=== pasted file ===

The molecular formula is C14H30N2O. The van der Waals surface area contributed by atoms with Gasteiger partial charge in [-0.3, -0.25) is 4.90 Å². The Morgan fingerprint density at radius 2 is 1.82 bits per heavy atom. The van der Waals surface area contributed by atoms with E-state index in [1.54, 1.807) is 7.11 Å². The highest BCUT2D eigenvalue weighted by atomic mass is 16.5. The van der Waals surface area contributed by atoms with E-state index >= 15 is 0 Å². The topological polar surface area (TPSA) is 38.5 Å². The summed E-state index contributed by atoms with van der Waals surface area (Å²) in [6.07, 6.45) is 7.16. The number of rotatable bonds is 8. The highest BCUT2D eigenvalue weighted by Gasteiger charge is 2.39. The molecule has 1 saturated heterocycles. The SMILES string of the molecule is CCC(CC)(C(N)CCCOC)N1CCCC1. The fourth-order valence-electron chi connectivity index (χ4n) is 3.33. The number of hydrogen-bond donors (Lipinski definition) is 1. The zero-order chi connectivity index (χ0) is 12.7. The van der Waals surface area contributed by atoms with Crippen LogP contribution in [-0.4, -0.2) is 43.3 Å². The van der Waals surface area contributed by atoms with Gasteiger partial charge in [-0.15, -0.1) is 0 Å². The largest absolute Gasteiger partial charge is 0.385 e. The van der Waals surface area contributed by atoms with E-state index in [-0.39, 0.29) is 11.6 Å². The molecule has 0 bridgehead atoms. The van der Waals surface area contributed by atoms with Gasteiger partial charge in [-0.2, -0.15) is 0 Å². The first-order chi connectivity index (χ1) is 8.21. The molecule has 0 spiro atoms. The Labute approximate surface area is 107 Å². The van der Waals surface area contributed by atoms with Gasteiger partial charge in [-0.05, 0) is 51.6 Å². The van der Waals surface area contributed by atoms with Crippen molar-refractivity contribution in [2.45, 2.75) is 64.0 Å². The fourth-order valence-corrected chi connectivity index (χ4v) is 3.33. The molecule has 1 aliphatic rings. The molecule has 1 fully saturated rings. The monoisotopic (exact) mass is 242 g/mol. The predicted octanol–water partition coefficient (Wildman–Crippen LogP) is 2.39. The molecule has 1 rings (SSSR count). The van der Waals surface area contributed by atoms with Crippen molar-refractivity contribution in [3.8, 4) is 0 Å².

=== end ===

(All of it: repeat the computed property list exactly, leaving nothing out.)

The molecular formula is C14H30N2O. The van der Waals surface area contributed by atoms with Gasteiger partial charge in [-0.3, -0.25) is 4.90 Å². The Morgan fingerprint density at radius 2 is 1.82 bits per heavy atom. The van der Waals surface area contributed by atoms with E-state index in [1.54, 1.807) is 7.11 Å². The highest BCUT2D eigenvalue weighted by atomic mass is 16.5. The van der Waals surface area contributed by atoms with E-state index >= 15 is 0 Å². The topological polar surface area (TPSA) is 38.5 Å². The summed E-state index contributed by atoms with van der Waals surface area (Å²) in [6.07, 6.45) is 7.16. The number of rotatable bonds is 8. The highest BCUT2D eigenvalue weighted by Gasteiger charge is 2.39. The molecule has 1 saturated heterocycles. The SMILES string of the molecule is CCC(CC)(C(N)CCCOC)N1CCCC1. The fourth-order valence-electron chi connectivity index (χ4n) is 3.33. The number of hydrogen-bond donors (Lipinski definition) is 1. The zero-order chi connectivity index (χ0) is 12.7. The van der Waals surface area contributed by atoms with Crippen LogP contribution in [-0.4, -0.2) is 43.3 Å². The van der Waals surface area contributed by atoms with Gasteiger partial charge in [-0.15, -0.1) is 0 Å². The largest absolute Gasteiger partial charge is 0.385 e. The van der Waals surface area contributed by atoms with E-state index in [-0.39, 0.29) is 11.6 Å². The molecule has 0 bridgehead atoms. The van der Waals surface area contributed by atoms with Gasteiger partial charge in [-0.2, -0.15) is 0 Å². The first-order chi connectivity index (χ1) is 8.21. The molecule has 0 spiro atoms. The Labute approximate surface area is 107 Å². The van der Waals surface area contributed by atoms with Gasteiger partial charge in [-0.05, 0) is 51.6 Å². The van der Waals surface area contributed by atoms with Crippen molar-refractivity contribution in [2.45, 2.75) is 64.0 Å². The fourth-order valence-corrected chi connectivity index (χ4v) is 3.33. The molecule has 1 aliphatic rings. The molecule has 1 fully saturated rings. The monoisotopic (exact) mass is 242 g/mol. The predicted octanol–water partition coefficient (Wildman–Crippen LogP) is 2.39. The molecule has 1 rings (SSSR count). The van der Waals surface area contributed by atoms with Crippen molar-refractivity contribution in [3.8, 4) is 0 Å².